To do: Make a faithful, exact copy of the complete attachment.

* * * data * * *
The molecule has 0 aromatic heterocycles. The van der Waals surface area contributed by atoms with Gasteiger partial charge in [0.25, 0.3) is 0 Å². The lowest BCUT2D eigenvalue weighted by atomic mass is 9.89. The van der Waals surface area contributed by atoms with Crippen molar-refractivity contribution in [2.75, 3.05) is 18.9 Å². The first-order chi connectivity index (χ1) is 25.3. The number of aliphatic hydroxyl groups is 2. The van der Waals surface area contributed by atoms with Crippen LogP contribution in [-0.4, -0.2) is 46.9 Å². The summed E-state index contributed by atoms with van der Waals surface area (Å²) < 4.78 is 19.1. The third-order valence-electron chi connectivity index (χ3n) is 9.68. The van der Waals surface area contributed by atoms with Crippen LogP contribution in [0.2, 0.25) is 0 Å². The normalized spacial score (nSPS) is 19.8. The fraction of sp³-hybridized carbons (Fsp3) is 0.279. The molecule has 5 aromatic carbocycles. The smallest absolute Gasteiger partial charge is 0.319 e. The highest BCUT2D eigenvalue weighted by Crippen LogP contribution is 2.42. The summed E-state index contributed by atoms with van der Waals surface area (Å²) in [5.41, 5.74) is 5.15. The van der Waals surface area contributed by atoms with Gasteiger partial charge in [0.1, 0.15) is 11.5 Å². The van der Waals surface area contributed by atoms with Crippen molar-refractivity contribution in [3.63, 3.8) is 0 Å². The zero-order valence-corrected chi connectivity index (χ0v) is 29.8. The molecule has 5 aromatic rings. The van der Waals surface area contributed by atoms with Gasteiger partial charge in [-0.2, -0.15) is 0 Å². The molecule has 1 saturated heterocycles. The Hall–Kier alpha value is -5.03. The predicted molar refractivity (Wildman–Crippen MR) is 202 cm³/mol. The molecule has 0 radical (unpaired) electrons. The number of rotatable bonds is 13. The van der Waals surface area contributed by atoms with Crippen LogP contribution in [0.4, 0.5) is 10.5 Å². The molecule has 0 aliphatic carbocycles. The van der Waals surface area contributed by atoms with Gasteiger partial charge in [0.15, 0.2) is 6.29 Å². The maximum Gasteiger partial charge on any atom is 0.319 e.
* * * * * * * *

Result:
The molecule has 0 aromatic heterocycles. The van der Waals surface area contributed by atoms with Gasteiger partial charge in [0.25, 0.3) is 0 Å². The lowest BCUT2D eigenvalue weighted by atomic mass is 9.89. The van der Waals surface area contributed by atoms with Crippen molar-refractivity contribution in [2.75, 3.05) is 18.9 Å². The first-order chi connectivity index (χ1) is 25.3. The number of aliphatic hydroxyl groups is 2. The van der Waals surface area contributed by atoms with Crippen LogP contribution in [-0.4, -0.2) is 46.9 Å². The summed E-state index contributed by atoms with van der Waals surface area (Å²) < 4.78 is 19.1. The third-order valence-electron chi connectivity index (χ3n) is 9.68. The van der Waals surface area contributed by atoms with Crippen LogP contribution in [0.2, 0.25) is 0 Å². The normalized spacial score (nSPS) is 19.8. The fraction of sp³-hybridized carbons (Fsp3) is 0.279. The molecule has 5 aromatic carbocycles. The smallest absolute Gasteiger partial charge is 0.319 e. The highest BCUT2D eigenvalue weighted by Crippen LogP contribution is 2.42. The summed E-state index contributed by atoms with van der Waals surface area (Å²) in [5.41, 5.74) is 5.15. The van der Waals surface area contributed by atoms with Gasteiger partial charge in [0.1, 0.15) is 11.5 Å². The van der Waals surface area contributed by atoms with Crippen molar-refractivity contribution in [3.63, 3.8) is 0 Å². The zero-order valence-corrected chi connectivity index (χ0v) is 29.8. The molecule has 5 aromatic rings. The van der Waals surface area contributed by atoms with Gasteiger partial charge in [-0.2, -0.15) is 0 Å². The molecule has 1 saturated heterocycles. The Hall–Kier alpha value is -5.03. The predicted molar refractivity (Wildman–Crippen MR) is 202 cm³/mol. The molecule has 0 radical (unpaired) electrons. The number of rotatable bonds is 13. The van der Waals surface area contributed by atoms with Crippen LogP contribution in [0.4, 0.5) is 10.5 Å². The molecule has 0 aliphatic carbocycles. The van der Waals surface area contributed by atoms with Gasteiger partial charge in [0.15, 0.2) is 6.29 Å². The maximum Gasteiger partial charge on any atom is 0.319 e.